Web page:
Tim Cook lambastes Bloomberg for iCloud spy chip report, calls for retraction

Posted:
in General Discussion edited October 19
Apple CEO Tim Cook has uncharacteristically spoken out about the Bloomberg report that claimed that the Chinese had inserted a spy chip into the company's iCloud server, and is completely denying that Apple was impacted.




"There is no truth in their story about Apple," Cook told BuzzFeed. "They need to do that right thing and retract it."

"I was involved in our response to this story from the beginning," said Cook. "I personally talked to the Bloomberg reporters along with Bruce Sewell who was then our general counsel. We were very clear with them that this did not happen, and answered all their questions. Each time they brought this up to us, the story changed and each time we investigated we found nothing."

"We turned the company upside down. Email searches, datacenter records, financial records, shipment records," Cook added. "We really forensically whipped through the company to dig very deep and each time we came back to the same conclusion: This did not happen. There's no truth to this."

Cook's remarks are surrounding weeks of speculation and denials that Apple had been the victim of a Chinese plot to embed spy chips in iCloud servers. Earlier in October, a Bloomberg report based on extensive investigation claimed that Apple, Amazon, and almost 30 other companies had been the victim of an espionage campaign in which rice-sized chips had been planted on motherboards made by Super Micro. Once delivered, the motherboards supposedly created a backdoor into infrastructure like Apple's iCloud.

Apple was quick to deny allegations, insisting that it had conducted a "massive, granular, and siloed investigation."

Amazon has likewise issued denials.

"There are so many inaccuracies in this article as it relates to Amazon that they're hard to count," Amazon said in its statement, refuting several specific claims, and specifically citing that there was no modified hardware found

Several subsequent accounts have cast further doubt, such as one from the senior advisor for Cybersecurity Strategy to the director of the U.S. National Security Agency, and another denial on Thursday by The U.S. Director of National Intelligence, Dan Coats. Additionally, The U.S. Department of Homeland Security commented that it had "no reason to doubt" the positions of Apple and Amazon.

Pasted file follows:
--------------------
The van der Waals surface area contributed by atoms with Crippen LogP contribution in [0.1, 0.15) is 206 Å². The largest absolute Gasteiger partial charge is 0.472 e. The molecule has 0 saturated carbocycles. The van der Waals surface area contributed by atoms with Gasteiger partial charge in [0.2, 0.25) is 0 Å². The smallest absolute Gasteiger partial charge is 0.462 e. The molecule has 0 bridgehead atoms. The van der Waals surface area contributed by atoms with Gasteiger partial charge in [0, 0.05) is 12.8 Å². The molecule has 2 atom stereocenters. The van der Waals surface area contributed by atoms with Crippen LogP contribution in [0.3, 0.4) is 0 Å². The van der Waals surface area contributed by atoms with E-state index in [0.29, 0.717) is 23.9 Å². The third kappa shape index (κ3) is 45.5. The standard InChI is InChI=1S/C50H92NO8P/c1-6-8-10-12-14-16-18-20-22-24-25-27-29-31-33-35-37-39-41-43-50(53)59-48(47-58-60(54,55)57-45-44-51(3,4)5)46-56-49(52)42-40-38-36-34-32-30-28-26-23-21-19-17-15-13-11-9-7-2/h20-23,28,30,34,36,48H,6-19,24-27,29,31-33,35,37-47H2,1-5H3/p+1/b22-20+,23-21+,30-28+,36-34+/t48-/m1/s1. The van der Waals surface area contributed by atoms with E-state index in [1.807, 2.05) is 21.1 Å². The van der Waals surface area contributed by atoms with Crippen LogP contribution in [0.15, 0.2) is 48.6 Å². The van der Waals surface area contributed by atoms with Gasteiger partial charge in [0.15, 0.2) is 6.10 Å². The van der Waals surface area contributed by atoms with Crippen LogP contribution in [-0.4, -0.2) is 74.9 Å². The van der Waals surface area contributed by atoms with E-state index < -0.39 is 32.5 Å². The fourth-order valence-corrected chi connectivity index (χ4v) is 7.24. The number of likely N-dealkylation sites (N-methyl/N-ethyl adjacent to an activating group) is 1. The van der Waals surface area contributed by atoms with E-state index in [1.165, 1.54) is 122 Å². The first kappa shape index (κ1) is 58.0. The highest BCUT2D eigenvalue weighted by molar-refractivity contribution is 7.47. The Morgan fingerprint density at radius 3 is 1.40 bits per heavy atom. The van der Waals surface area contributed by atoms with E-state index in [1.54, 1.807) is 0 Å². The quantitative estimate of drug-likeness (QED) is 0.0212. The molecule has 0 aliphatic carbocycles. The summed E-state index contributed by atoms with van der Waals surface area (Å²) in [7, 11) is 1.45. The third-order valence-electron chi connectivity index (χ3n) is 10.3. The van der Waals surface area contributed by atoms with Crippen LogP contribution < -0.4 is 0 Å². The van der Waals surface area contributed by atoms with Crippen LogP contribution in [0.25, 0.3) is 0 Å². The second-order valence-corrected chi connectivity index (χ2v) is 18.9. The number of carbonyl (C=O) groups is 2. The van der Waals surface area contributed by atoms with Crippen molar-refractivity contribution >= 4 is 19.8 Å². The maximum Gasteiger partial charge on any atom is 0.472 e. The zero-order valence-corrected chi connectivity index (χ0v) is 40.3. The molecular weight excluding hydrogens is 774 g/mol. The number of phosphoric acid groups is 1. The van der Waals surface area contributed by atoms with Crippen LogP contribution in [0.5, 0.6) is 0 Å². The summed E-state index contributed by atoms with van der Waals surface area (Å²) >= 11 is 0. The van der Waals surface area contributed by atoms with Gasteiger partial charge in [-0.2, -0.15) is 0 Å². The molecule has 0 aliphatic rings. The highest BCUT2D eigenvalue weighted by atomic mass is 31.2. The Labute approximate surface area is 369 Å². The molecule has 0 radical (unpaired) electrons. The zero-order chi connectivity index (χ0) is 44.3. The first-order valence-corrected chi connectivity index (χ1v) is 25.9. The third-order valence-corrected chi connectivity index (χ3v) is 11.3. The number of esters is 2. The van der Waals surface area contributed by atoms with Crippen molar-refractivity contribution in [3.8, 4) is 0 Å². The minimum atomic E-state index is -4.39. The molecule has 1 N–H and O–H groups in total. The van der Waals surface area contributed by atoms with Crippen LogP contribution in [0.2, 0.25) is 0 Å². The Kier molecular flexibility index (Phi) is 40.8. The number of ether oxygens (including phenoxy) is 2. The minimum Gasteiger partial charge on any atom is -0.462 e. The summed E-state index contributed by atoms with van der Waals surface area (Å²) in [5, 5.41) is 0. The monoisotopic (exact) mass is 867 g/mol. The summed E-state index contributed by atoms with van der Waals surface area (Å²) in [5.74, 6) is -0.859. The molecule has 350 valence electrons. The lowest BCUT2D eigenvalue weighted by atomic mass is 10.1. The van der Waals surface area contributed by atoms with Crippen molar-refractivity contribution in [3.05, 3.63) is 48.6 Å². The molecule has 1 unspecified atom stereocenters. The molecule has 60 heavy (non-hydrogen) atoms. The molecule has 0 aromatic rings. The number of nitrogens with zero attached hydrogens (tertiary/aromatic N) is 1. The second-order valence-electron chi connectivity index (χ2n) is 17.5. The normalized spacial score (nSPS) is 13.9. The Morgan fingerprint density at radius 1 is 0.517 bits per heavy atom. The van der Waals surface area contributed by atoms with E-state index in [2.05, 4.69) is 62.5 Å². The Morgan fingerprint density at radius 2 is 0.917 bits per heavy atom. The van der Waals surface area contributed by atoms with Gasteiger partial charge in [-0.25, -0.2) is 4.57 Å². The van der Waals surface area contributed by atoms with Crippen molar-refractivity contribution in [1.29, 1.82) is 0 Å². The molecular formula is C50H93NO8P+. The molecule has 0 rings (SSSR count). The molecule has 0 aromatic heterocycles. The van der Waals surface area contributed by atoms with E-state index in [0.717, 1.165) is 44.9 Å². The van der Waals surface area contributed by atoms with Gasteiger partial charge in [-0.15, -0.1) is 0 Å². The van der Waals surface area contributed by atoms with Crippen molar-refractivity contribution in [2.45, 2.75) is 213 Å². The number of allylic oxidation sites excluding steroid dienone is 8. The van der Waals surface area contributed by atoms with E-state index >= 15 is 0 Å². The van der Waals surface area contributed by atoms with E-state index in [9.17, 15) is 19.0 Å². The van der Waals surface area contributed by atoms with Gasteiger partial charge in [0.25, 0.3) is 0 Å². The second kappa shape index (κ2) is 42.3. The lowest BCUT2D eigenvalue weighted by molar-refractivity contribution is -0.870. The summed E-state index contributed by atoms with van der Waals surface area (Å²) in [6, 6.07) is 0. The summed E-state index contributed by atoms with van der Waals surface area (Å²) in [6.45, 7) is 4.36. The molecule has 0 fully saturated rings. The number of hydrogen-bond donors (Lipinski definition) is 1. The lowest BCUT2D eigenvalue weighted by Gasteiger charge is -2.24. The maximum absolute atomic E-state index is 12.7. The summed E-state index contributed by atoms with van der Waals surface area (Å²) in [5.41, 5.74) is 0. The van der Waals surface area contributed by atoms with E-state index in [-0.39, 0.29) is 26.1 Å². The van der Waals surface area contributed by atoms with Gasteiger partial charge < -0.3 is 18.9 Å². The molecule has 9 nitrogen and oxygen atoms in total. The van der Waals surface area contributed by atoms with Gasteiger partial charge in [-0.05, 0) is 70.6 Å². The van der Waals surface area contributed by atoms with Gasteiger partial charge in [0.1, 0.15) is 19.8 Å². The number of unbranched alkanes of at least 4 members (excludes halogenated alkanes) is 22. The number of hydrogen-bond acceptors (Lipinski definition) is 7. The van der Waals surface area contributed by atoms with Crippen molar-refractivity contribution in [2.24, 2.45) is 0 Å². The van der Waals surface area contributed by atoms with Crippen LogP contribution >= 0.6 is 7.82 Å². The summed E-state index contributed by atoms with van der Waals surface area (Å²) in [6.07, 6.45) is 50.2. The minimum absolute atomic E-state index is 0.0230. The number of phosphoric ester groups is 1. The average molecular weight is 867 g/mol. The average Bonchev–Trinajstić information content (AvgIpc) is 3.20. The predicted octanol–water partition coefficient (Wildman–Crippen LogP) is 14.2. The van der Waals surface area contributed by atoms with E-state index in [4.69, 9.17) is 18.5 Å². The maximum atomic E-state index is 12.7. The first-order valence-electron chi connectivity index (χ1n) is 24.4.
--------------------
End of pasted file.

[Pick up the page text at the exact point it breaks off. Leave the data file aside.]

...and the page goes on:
Bloomberg's response

Bloomberg continues to refute allegations of poor reporting of the matter.

"Bloomberg Businessweek's investigation is the result of more than a year of reporting, during which we conducted more than 100 interviews," a spokesperson told BuzzFeed. "Seventeen individual sources, including government officials and insiders at the companies, confirmed the manipulation of hardware and other elements of the attacks. We also published three companies' full statements, as well as a statement from China's Ministry of Foreign Affairs. We stand by our story and are confident in our reporting and sources."

Other questions about the story and details presented in the account posed by BuzzFeed were rebuffed by the publication.

BuzzFeed also claims that "according to numerous spokespeople and executives in positions to know about internal investigations," Google, Microsoft, IBM, Oracle, Dell, Palantir, Hewlett Packard, Verizon, Comcast, AT&T, Twitter, Palantir, T-Mobile, Goldman Sachs, and Capital One were not in the group of 30 companies that Bloomberg alleges were attacked.
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Comments

  • Reply 1 of 61
    maestro64maestro64 Posts: 4,313member
    We all know Bloomberg is not going to retract the story. They are just going to dig in further since if they admit they were wrong it will go against their credibility. 
    magman1979repressthisglfrostwatto_cobra
  • Reply 2 of 61
    maestro64 said:
    We all know Bloomberg is not going to retract the story. They are just going to dig in further since if they admit they were wrong it will go against their credibility. 
    It goes more against their credibility if they don’t admit their mistake. Mistakes happen. Own up to it and make the changes to their vetting process. That’s what I can forgive. Digging in your heals on false accusations is unforgivable. 
    Andy.HardwakeleavingthebiggpontavignonchasmJWSCdws-2radarthekatrepressthisclaire1pscooter63
  • Reply 3 of 61
    pk22901pk22901 Posts: 128member
    I think Bloomberg was snookered by a WH directed plot against China. One that wanted to paint China into a treacherous corner. These "hundreda of interviews" and such, all sound like they could have been directed from the top. JMHO
    leavingthebiggmontrosemacsradarthekatmuthuk_vanalingamwatto_cobrajony0
  • Reply 4 of 61
    This is the strongest indication yet that the story is seriously flawed if not bogus. Cook and his legal team would be insane to be this categorical in his denials knowing that the SEC does not mess around with overt dishonesty from the CEOs of publicly traded companies. Apple’s execs have essentially given up their confidentiality so Bloomberg needs to put up or shut up.